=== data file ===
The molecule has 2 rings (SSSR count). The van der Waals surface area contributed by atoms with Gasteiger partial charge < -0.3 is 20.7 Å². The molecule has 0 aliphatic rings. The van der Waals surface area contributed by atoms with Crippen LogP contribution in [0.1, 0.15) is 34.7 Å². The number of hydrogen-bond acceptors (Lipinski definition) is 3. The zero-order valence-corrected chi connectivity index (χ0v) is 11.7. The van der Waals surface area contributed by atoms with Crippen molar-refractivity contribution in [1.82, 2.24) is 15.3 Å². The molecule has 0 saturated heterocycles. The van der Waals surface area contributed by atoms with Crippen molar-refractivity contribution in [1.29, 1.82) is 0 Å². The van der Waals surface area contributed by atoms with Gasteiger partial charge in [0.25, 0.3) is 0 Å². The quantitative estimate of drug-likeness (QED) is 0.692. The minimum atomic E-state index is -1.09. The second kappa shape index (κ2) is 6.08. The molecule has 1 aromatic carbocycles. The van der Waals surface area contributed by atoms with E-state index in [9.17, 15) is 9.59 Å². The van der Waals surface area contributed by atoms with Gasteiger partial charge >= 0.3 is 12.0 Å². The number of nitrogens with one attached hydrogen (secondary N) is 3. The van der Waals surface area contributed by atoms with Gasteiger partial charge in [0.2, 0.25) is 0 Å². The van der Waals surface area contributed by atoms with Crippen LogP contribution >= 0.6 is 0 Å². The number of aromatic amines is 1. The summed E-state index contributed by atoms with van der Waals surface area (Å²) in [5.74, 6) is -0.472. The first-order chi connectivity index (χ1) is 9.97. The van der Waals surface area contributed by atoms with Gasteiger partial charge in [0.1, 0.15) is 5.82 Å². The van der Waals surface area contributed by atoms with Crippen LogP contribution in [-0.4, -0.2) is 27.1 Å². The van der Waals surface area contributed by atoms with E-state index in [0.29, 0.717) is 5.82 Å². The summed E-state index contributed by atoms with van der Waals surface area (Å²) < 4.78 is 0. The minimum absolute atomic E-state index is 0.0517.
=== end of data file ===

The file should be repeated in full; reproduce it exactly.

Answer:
The molecule has 2 rings (SSSR count). The van der Waals surface area contributed by atoms with Gasteiger partial charge < -0.3 is 20.7 Å². The molecule has 0 aliphatic rings. The van der Waals surface area contributed by atoms with Crippen LogP contribution in [0.1, 0.15) is 34.7 Å². The number of hydrogen-bond acceptors (Lipinski definition) is 3. The zero-order valence-corrected chi connectivity index (χ0v) is 11.7. The van der Waals surface area contributed by atoms with Crippen molar-refractivity contribution in [1.82, 2.24) is 15.3 Å². The molecule has 0 saturated heterocycles. The van der Waals surface area contributed by atoms with Crippen molar-refractivity contribution in [1.29, 1.82) is 0 Å². The van der Waals surface area contributed by atoms with Gasteiger partial charge in [0.25, 0.3) is 0 Å². The quantitative estimate of drug-likeness (QED) is 0.692. The minimum atomic E-state index is -1.09. The second kappa shape index (κ2) is 6.08. The molecule has 1 aromatic carbocycles. The van der Waals surface area contributed by atoms with E-state index in [9.17, 15) is 9.59 Å². The van der Waals surface area contributed by atoms with Gasteiger partial charge >= 0.3 is 12.0 Å². The number of nitrogens with one attached hydrogen (secondary N) is 3. The van der Waals surface area contributed by atoms with Gasteiger partial charge in [0.2, 0.25) is 0 Å². The van der Waals surface area contributed by atoms with Crippen LogP contribution >= 0.6 is 0 Å². The number of aromatic amines is 1. The summed E-state index contributed by atoms with van der Waals surface area (Å²) in [5.74, 6) is -0.472. The first-order chi connectivity index (χ1) is 9.97. The van der Waals surface area contributed by atoms with Gasteiger partial charge in [0.1, 0.15) is 5.82 Å². The van der Waals surface area contributed by atoms with Crippen LogP contribution in [-0.4, -0.2) is 27.1 Å². The van der Waals surface area contributed by atoms with E-state index in [0.29, 0.717) is 5.82 Å². The summed E-state index contributed by atoms with van der Waals surface area (Å²) < 4.78 is 0. The minimum absolute atomic E-state index is 0.0517.